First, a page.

The son of Kenya's founding father declared Friday he was innocent of all charges after he appeared with two other suspects before judges at the International Criminal Court for allegedly orchestrating postelection violence that killed 1,000 people
Uhuru Kenyatta, Kenya's deputy prime minister and finance minister, appeared at the preliminary hearing along with Cabinet secretary Francis Muthaura and the country's former police chief Mohammed Hussein Ali.
The suspects were not required to enter pleas at the 55-minute hearing, which was held to establish that the men understood the charges against them, read them their rights and to set a timetable for future pretrial hearings.
"The process now has started and we expect justice. Nothing short of justice," Uhuru said in the middle of a throng of singing and chanting supporters on the courthouse steps. "When you are innocent, there is nothing to worry about. So we had nothing to fear."
Uhuru is the son of Kenya's first post-independence president Jomo Kenyatta and is considered a serious contender in next year's presidential elections.
Asked if he feared his presidential bid could be derailed by the case, he answered: "I don't believe so, because eventually not only Kenyans but the whole world will know what the truth is _ and the truth is we are innocent."
On Thursday, three other prominent Kenyans also appeared at the court and declared their innocence to crimes against humanity charges in violence that erupted after disputed 2007 presidential elections. Some 1,000 people died and 600,000 were forced from their homes.
A hearing to weigh prosecution evidence so judges can decide if it merits sending the case to trial was scheduled for Sept. 21. A status conference to discuss pretrial issues was ordered for April 18.
Lawyers for the three men asked the prosecutors to hand over evidence to the men as soon as possible so they could begin preparing their defense.
Prosecutor Luis Moreno-Ocampo said he considered evidence disclosure "a cornerstone of a fair trial." However, he added he was concerned that a Kenyan application to have judges drop the case could hold up disclosure.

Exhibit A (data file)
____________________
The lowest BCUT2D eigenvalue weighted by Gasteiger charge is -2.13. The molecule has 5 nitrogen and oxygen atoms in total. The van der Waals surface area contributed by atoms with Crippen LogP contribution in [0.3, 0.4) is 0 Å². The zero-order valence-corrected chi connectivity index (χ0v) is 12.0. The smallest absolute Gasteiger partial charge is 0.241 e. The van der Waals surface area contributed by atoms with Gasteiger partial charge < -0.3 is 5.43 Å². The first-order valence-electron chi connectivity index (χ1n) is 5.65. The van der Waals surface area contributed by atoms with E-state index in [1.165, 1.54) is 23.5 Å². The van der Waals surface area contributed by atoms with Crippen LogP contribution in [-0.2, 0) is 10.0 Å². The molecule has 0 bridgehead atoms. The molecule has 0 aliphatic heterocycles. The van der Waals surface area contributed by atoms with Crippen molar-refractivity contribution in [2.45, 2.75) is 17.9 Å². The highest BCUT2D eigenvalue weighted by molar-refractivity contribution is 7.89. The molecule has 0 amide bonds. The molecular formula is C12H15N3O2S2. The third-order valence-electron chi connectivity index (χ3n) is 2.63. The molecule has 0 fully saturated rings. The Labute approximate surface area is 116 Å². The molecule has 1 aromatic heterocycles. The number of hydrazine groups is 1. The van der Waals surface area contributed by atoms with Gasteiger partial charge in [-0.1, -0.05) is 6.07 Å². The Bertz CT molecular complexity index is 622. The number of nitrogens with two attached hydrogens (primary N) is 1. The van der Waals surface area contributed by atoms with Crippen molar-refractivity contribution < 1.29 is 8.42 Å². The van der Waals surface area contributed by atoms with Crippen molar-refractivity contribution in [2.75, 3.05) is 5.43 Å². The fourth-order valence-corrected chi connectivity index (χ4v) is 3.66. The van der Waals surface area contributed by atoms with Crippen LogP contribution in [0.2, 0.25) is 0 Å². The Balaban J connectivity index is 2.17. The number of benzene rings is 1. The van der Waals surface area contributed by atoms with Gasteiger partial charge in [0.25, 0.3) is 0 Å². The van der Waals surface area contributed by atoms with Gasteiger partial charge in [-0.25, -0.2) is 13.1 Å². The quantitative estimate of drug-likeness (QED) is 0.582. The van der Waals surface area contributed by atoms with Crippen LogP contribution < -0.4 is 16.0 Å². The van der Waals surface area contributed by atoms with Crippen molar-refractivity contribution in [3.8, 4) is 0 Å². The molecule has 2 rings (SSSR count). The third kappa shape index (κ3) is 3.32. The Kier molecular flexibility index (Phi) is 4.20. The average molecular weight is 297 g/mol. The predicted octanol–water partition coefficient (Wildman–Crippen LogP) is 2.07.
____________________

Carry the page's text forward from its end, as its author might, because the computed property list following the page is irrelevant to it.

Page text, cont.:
In a past trial, Moreno-Ocampo has clashed with judges over failing to turn over evidence to suspects.
Presiding judge Ekaterina Trendafilova warned the suspects against making any inflammatory speeches that could re-ignite the violence unleashed after the 2007 election. She issued the same warning Thursday.
Trendafilova said whipping up hatred could lead the court to order the men arrested. She said, however, judges would rather not "resort to such drastic actions."
Violence spread through Kenya after President Mwai Kibaki was declared winner of the December 2007 vote, which supporters of the leading opposition candidate Raila Odinga said was rigged.
Fighting only stopped after former U.N. Secretary-General Kofi Annan mediated an agreement that made Odinga prime minister.
Prosecutors say Uhuru and the two other suspects plotted with a criminal gang called the Mungiki to attack supporters of Odinga's Orange Democratic Movement to keep Kibaki's Party of National Unity in power. In exchange, the government would tolerate the gang and protect its interests.
Mungiki fighters allegedly killed more than 150 people, raped dozens more and forced up to 10,000 people from their homes in attacks on two villages in January 2008.
Outside the court, dozens of supporters called for the cases of all six suspects _ branded the "Ocampo Six" after Moreno-Ocampo indicted them _ to be sent back to Kenya. The government in Nairobi has applied to the court to drop the case, arguing that its new constitution and judicial reforms means the country can prosecute those responsible for post-election violence. Judges are considering the application.
"Kenya is capable of organizing trials and judging these six people," Stephen Kinuthia said outside court.